Police Expose Sensitive Information of 790,000 People Online

Police officers gather on Dec. 22, 2016, for a briefing in Bangkok.

BANGKOK — Police made inaccessible Wednesday personal information for more than 790,000 residents that had been openly available on a police website after it was brought to their attention.

The information, part of a database for a police program called “Stop Walk and Talk” in the upper central region, had been openly available for an unknown amount of time. It documents details such as photos, home addresses and phone numbers of residents who have been visited by police patrols.

Read: Expat Personal Records Posted to Govt Site

Entries for at least 798,280 Thai nationals had been published by Wednesday afternoon. The latest entries were added just this morning.


Reached for comment, Lt. Gen. Thawitchart Palasak, commander of the Sixth Regional Police, initially said the website was protected by a password. After a reporter informed him no password was required to access the information, he said the content was not confidential.

“It’s general information. There’s nothing secretive about it,” Thawitchart said. “It’s just phone numbers and addresses.”

Less than an hour after the phone call, the site had been protected with a password.

Thawitchart added that he had not received any complaints from the public.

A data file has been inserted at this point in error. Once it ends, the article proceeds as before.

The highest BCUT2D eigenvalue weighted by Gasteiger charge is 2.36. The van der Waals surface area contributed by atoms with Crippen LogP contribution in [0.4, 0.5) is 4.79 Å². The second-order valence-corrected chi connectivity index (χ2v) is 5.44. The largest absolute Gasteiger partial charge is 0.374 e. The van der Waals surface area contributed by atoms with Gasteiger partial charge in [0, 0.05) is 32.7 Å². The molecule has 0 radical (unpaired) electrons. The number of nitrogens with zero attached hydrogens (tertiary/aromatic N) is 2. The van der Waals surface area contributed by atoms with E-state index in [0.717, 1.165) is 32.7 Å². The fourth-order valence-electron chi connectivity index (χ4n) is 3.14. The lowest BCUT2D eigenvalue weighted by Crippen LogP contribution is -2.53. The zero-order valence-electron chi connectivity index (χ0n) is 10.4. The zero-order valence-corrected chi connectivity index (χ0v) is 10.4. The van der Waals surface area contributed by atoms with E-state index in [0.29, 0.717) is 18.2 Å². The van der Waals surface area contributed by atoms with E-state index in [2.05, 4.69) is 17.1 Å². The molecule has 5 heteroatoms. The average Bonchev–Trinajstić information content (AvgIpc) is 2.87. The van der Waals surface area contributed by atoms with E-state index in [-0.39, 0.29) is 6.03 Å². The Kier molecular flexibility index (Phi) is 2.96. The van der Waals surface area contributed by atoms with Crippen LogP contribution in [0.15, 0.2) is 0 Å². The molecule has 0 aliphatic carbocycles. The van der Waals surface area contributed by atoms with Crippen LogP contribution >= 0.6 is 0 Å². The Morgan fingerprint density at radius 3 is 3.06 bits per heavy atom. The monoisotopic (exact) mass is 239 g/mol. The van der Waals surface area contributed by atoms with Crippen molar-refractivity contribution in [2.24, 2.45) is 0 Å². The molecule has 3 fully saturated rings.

According to Thawitchart, the program involves officers from police stations visiting residents in their own jurisdictions and asking them what police services they needed. He said the program has received positive feedback since it began “two or three years ago.”

Each entry includes the names, photos, home addresses and mobile phone numbers of residents visited. It also details the dates and reasons for the visits as well as a summary of the conversations between officers and residents.

The search function of the “Stop Walk and Talk” program database.
6reginfo 1
An entry from the “Stop Walk and Talk” program database of the Sixth Region Police command, with phone number and home address removed by Khaosod English.

Three people whose information appears in the database said they had no privacy concerns.

One of them, a woman who complained to police about local dek van, said as long as the information was overseen by police, nothing bad could ever come of it. Another said she’s happy to help police publicize her information to show they are helping civilians.

Notoriously short on technical savvy and tools, the bureaucracy has a record of mishandling and disclosing private information online, raising concerns over safety and the exploitation of sensitive information.

In March 2016, the names, nationalities, passport numbers, professions and home addresses of hundreds of expats in southern Thailand were posted on an immigration website for the public to access.

In the same month, sensitive information was published about many foreign travelers who passed through health checkpoints at land and air border controls.

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